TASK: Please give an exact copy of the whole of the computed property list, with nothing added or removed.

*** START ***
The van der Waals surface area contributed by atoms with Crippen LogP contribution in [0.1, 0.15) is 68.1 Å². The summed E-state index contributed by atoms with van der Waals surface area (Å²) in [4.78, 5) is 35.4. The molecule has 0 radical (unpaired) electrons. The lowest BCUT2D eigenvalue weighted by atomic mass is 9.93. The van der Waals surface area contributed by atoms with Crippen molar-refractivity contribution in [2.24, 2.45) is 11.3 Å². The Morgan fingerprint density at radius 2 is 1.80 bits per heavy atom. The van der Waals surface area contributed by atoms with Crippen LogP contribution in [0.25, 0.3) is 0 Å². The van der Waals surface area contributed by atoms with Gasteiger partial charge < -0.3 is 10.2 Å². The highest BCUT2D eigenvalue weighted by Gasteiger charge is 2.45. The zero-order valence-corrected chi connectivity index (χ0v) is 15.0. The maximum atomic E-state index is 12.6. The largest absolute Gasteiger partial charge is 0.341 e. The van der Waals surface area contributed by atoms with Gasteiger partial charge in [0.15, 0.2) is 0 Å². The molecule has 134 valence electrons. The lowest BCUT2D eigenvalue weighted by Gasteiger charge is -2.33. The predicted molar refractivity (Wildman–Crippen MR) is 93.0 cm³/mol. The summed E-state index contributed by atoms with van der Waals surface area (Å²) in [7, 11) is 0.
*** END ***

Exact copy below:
The van der Waals surface area contributed by atoms with Crippen LogP contribution in [0.1, 0.15) is 68.1 Å². The summed E-state index contributed by atoms with van der Waals surface area (Å²) in [4.78, 5) is 35.4. The molecule has 0 radical (unpaired) electrons. The lowest BCUT2D eigenvalue weighted by atomic mass is 9.93. The van der Waals surface area contributed by atoms with Crippen molar-refractivity contribution in [2.24, 2.45) is 11.3 Å². The Morgan fingerprint density at radius 2 is 1.80 bits per heavy atom. The van der Waals surface area contributed by atoms with Crippen LogP contribution in [0.25, 0.3) is 0 Å². The van der Waals surface area contributed by atoms with Gasteiger partial charge < -0.3 is 10.2 Å². The highest BCUT2D eigenvalue weighted by Gasteiger charge is 2.45. The zero-order valence-corrected chi connectivity index (χ0v) is 15.0. The maximum atomic E-state index is 12.6. The largest absolute Gasteiger partial charge is 0.341 e. The van der Waals surface area contributed by atoms with Gasteiger partial charge in [0.15, 0.2) is 0 Å². The molecule has 134 valence electrons. The lowest BCUT2D eigenvalue weighted by Gasteiger charge is -2.33. The predicted molar refractivity (Wildman–Crippen MR) is 93.0 cm³/mol. The summed E-state index contributed by atoms with van der Waals surface area (Å²) in [7, 11) is 0.